From the Center For Responsive Politics.
Larry Noble, executive director and general counsel of the Center for Responsive Politics, issued the following statement in reaction to today's federal court decision on the McCain-Feingold campaign finance law. Noble served for 13 years as general counsel of the Federal Election Commission.
“Today's court decision amounts to a split decision that gives supporters and opponents of this law something to cheer -- and complain -- about. Regardless, the decision will become a footnote in history once the Supreme Court rules on the law.
“Although today's decision strikes down the broad ban on the national party committees raising and spending soft money, it upholds the prohibition on the national party committees using soft money for ads that support or oppose a federal candidate. This prohibits the national parties from using unlimited contributions to pay for so-called 'issue' ads, which they have become increasingly reliant on. State and local parties also will be prohibited from using soft money in ads that mention a federal candidate. The court also upheld the prohibition on federal officeholders and candidates raising soft money.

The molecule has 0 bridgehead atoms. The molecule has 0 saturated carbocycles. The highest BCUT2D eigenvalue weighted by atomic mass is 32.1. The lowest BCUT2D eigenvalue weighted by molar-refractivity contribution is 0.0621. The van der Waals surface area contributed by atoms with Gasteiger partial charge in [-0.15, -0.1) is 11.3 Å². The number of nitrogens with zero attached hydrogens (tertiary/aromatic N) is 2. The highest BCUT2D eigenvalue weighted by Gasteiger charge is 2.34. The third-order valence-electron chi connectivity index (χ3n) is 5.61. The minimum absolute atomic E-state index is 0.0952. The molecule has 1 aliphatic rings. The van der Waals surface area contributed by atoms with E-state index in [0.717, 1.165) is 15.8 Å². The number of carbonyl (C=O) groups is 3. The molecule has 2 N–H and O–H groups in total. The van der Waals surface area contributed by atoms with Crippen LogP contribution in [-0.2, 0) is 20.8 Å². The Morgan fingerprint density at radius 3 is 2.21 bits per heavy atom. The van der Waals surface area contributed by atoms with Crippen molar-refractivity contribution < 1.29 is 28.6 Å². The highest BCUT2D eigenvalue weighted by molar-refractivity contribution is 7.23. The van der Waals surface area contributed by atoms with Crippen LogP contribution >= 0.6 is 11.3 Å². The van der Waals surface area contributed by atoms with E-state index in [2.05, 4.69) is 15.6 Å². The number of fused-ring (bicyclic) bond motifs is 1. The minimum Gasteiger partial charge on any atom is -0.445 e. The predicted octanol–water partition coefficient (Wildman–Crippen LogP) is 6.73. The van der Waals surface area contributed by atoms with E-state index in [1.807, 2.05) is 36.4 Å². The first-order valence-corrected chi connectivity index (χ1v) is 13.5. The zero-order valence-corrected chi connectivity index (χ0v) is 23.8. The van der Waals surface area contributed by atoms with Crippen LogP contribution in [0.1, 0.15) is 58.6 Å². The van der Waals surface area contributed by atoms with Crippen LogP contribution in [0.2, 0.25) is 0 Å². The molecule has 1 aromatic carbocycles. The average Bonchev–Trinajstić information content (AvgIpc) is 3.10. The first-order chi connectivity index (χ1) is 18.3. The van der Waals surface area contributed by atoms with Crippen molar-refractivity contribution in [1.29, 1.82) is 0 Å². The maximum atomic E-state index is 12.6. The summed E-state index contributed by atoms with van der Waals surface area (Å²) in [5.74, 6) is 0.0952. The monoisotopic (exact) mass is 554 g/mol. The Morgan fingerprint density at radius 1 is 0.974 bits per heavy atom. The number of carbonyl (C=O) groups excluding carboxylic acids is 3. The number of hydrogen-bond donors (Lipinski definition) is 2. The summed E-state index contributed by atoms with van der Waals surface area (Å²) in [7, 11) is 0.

“The court struck down the prohibition on interest groups using soft money to pay for 'issue' ads that mention a candidate in the weeks immediately prior to an election. But it upheld a backup provision in the law that bans interest groups from using soft money for ads run -- at any time -- that support or oppose a federal candidate.
About the same as Common Cause's below. There's more if you follow the link. The bottom line is this is going to the Supremes, and they've supported reform, and overturned lower courts, in both 2000 and 2001. So it will be interesting to see what happens. I'm betting that they uphold the McCain-Feingold bill in total.